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Have you ever had an imaginary friend? I didn’t have an imaginary friend until I started writing romance. Now my mind is full of imaginary friends who flirt with each other. They’re good company unless they’re quarreling.
When I was a kid, I spent most of my time with my younger brother. He was my best friend, and still is. Because we were so close, I always had someone to be with. Thanks to him, an imaginary friend was unnecessary. I had a real one, who lived with me.
Do you have any phobias? I used to have a profound fear of flying. This also bled into other areas of my life. Crossing bridges was difficult. Driving alone became difficult. Lots of things became difficult because the anxiety started to bleed all over the place.
I ended up taking a “Fear of Flying” audio course, which helped a lot. However, my fear of flying eased significantly when I stopped forcing myself to do things I didn’t want to do. Flying is a lot more pleasant when I WANT to travel.
To reduce my general anxiety, I learned how to meditate. I did a lot of progressive relaxation, which helped enormously. In addition, I strove to spend time with people who were positive, happy people.
Do you listen to music when you're writing? I have to be careful about listening to music when I write. I can’t listen to music with lyrics in English, because the lyrics distract me. However, music is a powerful tool that conveys mood, so I will tune in to songs that have the “feel” that I’m trying to convey in my books. If I find one song in particular that works, I play it over and over and over while I write the scene. In those cases, I listen to instrumentals or songs that are sung in Italian (usually by Josh Groban) so that I’m not focusing on the lyrics.
Secretly, I hope my subconscious is learning Italian while I listen to these beautiful songs.
Do you ever read your stories out loud? I do not read my stories out loud, mostly because my throat hurts when I talk too much. This is going to sound goofy, but my grandmother used to lose her voice for months at a time. No big deal, right? I mean, if you have to lose something, a voice isn’t a bad thing to lose. But I can remember how frustrated she felt when she couldn’t talk. She always had to carry a pencil and a notepad. Too bad they didn’t have text messages twenty years ago, right?
Doctors were never able to figure out why she lost her voice. I find that when I talk too much, I feel the same pain she used to complain about. I’m careful not to strain my voice, which means I listen a lot.
Tell us about your main character and who inspired him/her. My main characters were spawned when I happened on a picture of Wladimir Klitschko (heavyweight professional boxer) and Hayden Panettiere (pretty blonde American actress). Wlad is a huge guy and has a rugged, Slavic face. He looks like a real tough guy, but whenever he’s with Hayden (who is tiny and adorable), he looks content and at ease. They are such physical polar opposites, which intrigued me. I thought it would be neat to write a story about a guy who looked like Wlad and who made his living with his hands (in this case, my hero is a mechanic). The heroine in RUN TO HER is an adorable blonde who happens to be an accountant. At first glance, they look like they have nothing in common…until one lie changes everything.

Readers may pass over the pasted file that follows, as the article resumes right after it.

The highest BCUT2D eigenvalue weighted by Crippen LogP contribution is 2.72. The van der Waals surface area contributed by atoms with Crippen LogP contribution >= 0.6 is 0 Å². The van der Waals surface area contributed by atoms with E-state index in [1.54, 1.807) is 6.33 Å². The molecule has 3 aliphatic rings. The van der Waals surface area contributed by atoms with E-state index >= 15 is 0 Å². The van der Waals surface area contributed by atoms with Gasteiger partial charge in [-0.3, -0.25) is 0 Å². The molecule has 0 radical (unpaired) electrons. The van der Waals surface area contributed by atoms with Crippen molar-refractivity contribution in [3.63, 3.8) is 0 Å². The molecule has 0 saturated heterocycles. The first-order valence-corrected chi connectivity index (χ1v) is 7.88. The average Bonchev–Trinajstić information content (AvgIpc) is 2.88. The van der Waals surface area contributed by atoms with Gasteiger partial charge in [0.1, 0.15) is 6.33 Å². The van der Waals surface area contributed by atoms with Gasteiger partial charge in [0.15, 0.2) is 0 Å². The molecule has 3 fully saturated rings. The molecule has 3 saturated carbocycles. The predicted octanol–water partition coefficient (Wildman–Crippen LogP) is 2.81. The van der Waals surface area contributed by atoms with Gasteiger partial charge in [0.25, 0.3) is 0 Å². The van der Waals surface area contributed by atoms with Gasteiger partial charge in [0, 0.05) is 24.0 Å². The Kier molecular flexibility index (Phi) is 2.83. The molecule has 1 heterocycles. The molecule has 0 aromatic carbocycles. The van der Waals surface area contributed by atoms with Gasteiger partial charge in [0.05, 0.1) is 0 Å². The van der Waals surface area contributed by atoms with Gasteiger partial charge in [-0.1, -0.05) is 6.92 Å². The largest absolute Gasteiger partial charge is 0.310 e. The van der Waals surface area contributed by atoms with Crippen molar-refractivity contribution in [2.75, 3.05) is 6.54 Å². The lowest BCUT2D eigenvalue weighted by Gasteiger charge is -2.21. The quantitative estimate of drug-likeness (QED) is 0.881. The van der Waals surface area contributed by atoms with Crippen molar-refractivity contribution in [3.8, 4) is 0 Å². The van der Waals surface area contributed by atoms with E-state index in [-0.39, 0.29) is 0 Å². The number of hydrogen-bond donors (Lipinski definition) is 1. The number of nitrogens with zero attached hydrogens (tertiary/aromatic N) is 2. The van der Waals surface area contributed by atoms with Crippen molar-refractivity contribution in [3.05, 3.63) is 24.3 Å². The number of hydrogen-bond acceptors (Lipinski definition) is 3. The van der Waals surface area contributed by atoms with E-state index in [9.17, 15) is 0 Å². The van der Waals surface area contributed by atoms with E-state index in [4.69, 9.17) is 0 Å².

She avoids men like him. He needs a woman like her. One lie changes everything...
Gabriel Antonov is a mechanic who can fix anything, even a woman’s hesitance. His talents have earned him the well-deserved reputation as a player, but when a routine one-night stand goes wrong, he’s haunted by what he’s done. Nothing can free him from those depraved memories, until he meets Leigh Nelson.
Leigh avoids strong, silent types like Gabe, who is stronger and quieter than most guys. The only man she’s focused on is her father, who is suffering from a devastating health crisis. She’ll do anything to help him, even at the cost of ignoring her own well-being, but the stress is getting to her. Gabe’s strength is tough to resist, and his silence might be hiding a crushing secret only she can understand.
He can’t outrun his gut-deep craving for her. Problem is, she’s running from him. When they’re marooned in his lakeside cabin, he might finally catch her…if he can admit why he’s falling apart without her.
She rose and gave him a smile.
That smile made him want to do pointless, tender things like brush his fingers through the blonde curls hanging down her slim back, but he kept his hands to himself. With her, he had to be careful. Take things slow. If he moved too fast, she’d come up with some reason to leave. He wanted to give her reason to stay.
For one night.
Or a long weekend.
Whatever it took to satisfy his hunger for her.
For the first time in months, he wanted to be with a woman. Not just any woman, though. Just Leigh. He wanted her so badly, every word he spoke came out curt and rough. Winning her trust would be tough if he kept sounding like a horny Neanderthal, so he kept his mouth shut and guided her out of The Crab Trap with a light touch to her back.
AUTHOR Bio and Links
Lynn Kellan writes contemporary romance about strong men who have a weakness for smart women. She believes men and women aren't that different, because everyone wants to be with someone who will empty the dishwasher. To prepare for her career as a romance author, she fell in love with bad boys, burly athletes, battle-hardened Marines…and married a chemist. Lynn has won numerous writing contests and served two terms as President of her local Romance Writers of America chapter, but she feels a true sense of accomplishment whenever she doesn't embarrass her teenaged kids.
For love. For funny. For ever.
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